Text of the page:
• Morocco - People here love to grill food that has been heavily seasoned and that can range from fresh caught fish to vegetables. The northern parts of Africa prefer their grilled food to be full of flavor and seasoning, so salting before and during cooking is also accompanied by a plethora of spice mixes. The idea that a grill has to be a straight up fire pit with metal wiring here is much laxer than in South Africa, but that's still a pretty common method to go about it.


There are very few people in Antarctica, but those that live there still like to grill! Mostly indoors, mostly with griddles and never with charcoal grills. These people live in some of the coldest temperatures on earth, so trying to grill outside would mean frozen flesh and would probably be close to impossible. Your food would freeze the second you get it off the grill! That would make cooking it rather pointless. Since most of the people that live here live on bases in dorms, so they can conduct research of some sort, they eat in cafeteria style dining rooms with cooking done by chefs. There are no grilling parties like in other countries, but grilled food is still enjoyed.

Middle East

  • Israel - Around Israel's Independence Day, grilling becomes a popular event. Called "al-haesh" or "mangal," grilling is a huge part of israeli culture. The most popular food to be grilled is the chicken thigh, and it is followed closely behind by a cold beer or soda. Chicken hearts and wings are also popular foods to grill. These grills are more like the American grills, with charcoal and gas both being options.

North America

  • United States - In the United States, we love to grill. The 4th of July is the ultimate grilling holiday, coupled with fireworks and patriotism, there are very few days in the year that are as good as this one. Cooking out is a backyard hobby where people from all walks of life gather around a large grill and throw on the classic American favorites, hamburgers and hot dogs. Summers are studded with clouds of smoke, the hissing sound of a soda opening and lots of loud laughter. Any and every grocery store offers deals on chips, dip, and bulk meat for all your cookout needs. If you talk about a barbecue here, you are probably talking about that low and slow business in the south, which produces some of the most mouthwatering meat and vegetables ever made. Some people even travel in from foreign countries to try a Southern barbecue on for size.
  • Canada - Obsession is an understatement. Canadians love the taste of barbecue year-round, not just in the summer months. Some people are even wild enough to grill during snowstorms, but mostly they will frequent the barbecue restaurants all over the country for that perfect meat craving to be satiated. Canadians barbecue food from breakfast, lunch, dinner, and even dessert. You can even find foods that you wouldn't normally eat barbecued, like pig's tails.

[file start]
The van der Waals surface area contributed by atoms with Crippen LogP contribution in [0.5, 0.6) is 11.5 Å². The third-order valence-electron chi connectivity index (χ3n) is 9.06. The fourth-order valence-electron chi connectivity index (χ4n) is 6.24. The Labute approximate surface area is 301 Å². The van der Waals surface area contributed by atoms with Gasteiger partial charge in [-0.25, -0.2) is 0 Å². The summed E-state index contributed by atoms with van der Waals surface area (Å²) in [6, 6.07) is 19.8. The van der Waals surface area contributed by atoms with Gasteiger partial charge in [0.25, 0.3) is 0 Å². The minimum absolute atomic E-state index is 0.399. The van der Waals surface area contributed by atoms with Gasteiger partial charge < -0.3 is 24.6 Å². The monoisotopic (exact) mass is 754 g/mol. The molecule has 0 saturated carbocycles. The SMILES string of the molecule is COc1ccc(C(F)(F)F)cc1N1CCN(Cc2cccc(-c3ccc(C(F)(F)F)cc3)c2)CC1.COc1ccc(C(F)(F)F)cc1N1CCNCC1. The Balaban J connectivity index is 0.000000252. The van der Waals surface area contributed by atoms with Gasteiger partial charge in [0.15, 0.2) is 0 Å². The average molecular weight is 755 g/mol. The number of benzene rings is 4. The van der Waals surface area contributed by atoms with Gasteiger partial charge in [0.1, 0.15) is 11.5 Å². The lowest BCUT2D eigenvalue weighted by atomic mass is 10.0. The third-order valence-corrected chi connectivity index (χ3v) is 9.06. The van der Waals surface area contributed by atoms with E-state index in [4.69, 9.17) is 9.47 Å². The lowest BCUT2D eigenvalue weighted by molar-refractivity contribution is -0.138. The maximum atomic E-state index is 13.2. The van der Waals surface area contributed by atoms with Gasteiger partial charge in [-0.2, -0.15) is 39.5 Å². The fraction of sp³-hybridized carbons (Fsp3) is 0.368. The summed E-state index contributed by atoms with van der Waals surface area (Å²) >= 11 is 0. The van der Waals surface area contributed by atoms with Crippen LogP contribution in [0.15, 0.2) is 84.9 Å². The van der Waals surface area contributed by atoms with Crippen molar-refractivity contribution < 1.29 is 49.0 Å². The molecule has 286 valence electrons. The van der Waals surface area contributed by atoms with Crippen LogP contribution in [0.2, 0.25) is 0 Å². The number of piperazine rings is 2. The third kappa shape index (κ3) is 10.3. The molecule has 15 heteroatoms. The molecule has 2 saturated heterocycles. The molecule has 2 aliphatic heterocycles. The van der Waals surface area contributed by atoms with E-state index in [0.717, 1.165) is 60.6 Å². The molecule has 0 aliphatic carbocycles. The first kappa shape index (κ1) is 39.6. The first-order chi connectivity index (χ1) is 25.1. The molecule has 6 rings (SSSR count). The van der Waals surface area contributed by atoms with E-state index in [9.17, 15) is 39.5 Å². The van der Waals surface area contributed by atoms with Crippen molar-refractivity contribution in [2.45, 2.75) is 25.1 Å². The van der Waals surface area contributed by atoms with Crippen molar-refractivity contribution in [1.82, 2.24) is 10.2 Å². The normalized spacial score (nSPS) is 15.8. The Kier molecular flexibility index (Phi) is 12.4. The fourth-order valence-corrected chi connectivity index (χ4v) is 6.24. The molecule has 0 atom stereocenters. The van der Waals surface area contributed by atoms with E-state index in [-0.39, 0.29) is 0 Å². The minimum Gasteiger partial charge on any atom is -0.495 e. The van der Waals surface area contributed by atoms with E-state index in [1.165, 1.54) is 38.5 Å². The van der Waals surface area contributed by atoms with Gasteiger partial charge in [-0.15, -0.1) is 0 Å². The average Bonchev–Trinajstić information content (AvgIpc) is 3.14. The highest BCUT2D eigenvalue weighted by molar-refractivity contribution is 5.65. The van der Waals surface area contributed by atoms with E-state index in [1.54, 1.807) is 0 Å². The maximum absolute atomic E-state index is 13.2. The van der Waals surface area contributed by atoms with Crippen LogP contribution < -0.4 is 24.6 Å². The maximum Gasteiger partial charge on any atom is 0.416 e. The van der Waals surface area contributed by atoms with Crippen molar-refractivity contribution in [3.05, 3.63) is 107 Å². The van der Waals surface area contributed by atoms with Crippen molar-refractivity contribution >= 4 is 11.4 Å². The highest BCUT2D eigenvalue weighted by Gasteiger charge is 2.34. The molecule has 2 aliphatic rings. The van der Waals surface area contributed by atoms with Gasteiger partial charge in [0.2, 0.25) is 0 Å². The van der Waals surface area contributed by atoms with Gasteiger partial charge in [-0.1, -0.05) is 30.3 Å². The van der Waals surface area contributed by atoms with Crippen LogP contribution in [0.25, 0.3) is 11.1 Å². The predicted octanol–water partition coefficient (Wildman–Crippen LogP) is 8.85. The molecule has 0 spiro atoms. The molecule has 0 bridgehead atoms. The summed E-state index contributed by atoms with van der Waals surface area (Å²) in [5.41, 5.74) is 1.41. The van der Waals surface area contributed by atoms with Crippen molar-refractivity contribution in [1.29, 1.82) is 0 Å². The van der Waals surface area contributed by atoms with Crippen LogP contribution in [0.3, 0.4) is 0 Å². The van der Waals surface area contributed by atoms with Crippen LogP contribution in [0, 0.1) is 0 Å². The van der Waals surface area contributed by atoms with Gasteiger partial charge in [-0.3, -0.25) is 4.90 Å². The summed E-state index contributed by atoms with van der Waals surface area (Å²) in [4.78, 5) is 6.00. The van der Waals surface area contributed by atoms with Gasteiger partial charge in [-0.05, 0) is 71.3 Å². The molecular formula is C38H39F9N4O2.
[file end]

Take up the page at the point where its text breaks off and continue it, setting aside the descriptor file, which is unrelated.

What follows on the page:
New Zealand

Here is the only kind of grilling on our list that you will find that goes underground. In New Zealand, you will find that sometimes grilling means burying food underneath piles of scorching volcanic rock to cook over the course of a few hours. They cook inside of a traditional dish called a hangi, and the food has a unique flavor because it roasts, steams, and pressure cooks.

South America

Like Africa, which has a passionate grilling following across the southern part of the continent, South America also has a grilling habit. Across the entire continent you will find people enjoying asado. This, at its simplest form, is a wood fire that is burnt until it's just coals, and then metal crosses are added as shelving to add beef to. The beef is salted before and during the cooking process and is sometimes later topped with salsa. Marinades are not common in this type of grilling. In Brazil, it is called churrasco. More commonly, out of practicality and the wider availability of grills, the metal placed over the wood coals is an actual grate, not just crosses.


  • Sweden - As soon as there is the slightest hint of warm weather, people in Sweden will pull out the grill. Wrapped up in jackets, they will drag their grills out and go at it. These people have nearly just as much love for the grill as the United States does. Pork sausages are the food of choice for the grill.
  • Turkey - Here, the outdoor grill called a "mangal" is used to grill kebabs of all kinds. Lamb is the meat of choice, but it is not uncommon to find others on the grill as well.
  • Russia - Mangal love is prominent here too, with shashliks being the food to look out for. They are very much like a kebab, with the distinguishing feature being their marinades, with lots of onion and woody herbs added in. The shashliks will be eaten in a big group with people playing music and will be paired with foraged mushrooms, something that is integral to the Russian country home experience.
  • Britain - Much like they do in Sweden, the Brits yank their grills out at the first sign that the weather might be getting warmer or brighter. Popular foods to British folk are just like the rest of the world, with there being lots of meat and lots of vegetables to choose from. Sausages are common, but then again so is chicken. You are unlikely to find anything super spicy though.

Grilling is absolutely something that unites the entire world. People around the globe share the love of cooking food for their friends and families, and sharing in happy or meaningful moments together. When we break bread together--or share kebabs, or grill some sausage and shrimp--we are exercising traditions borne out of the need for community, etched in fire and carried in our hearts and bellies.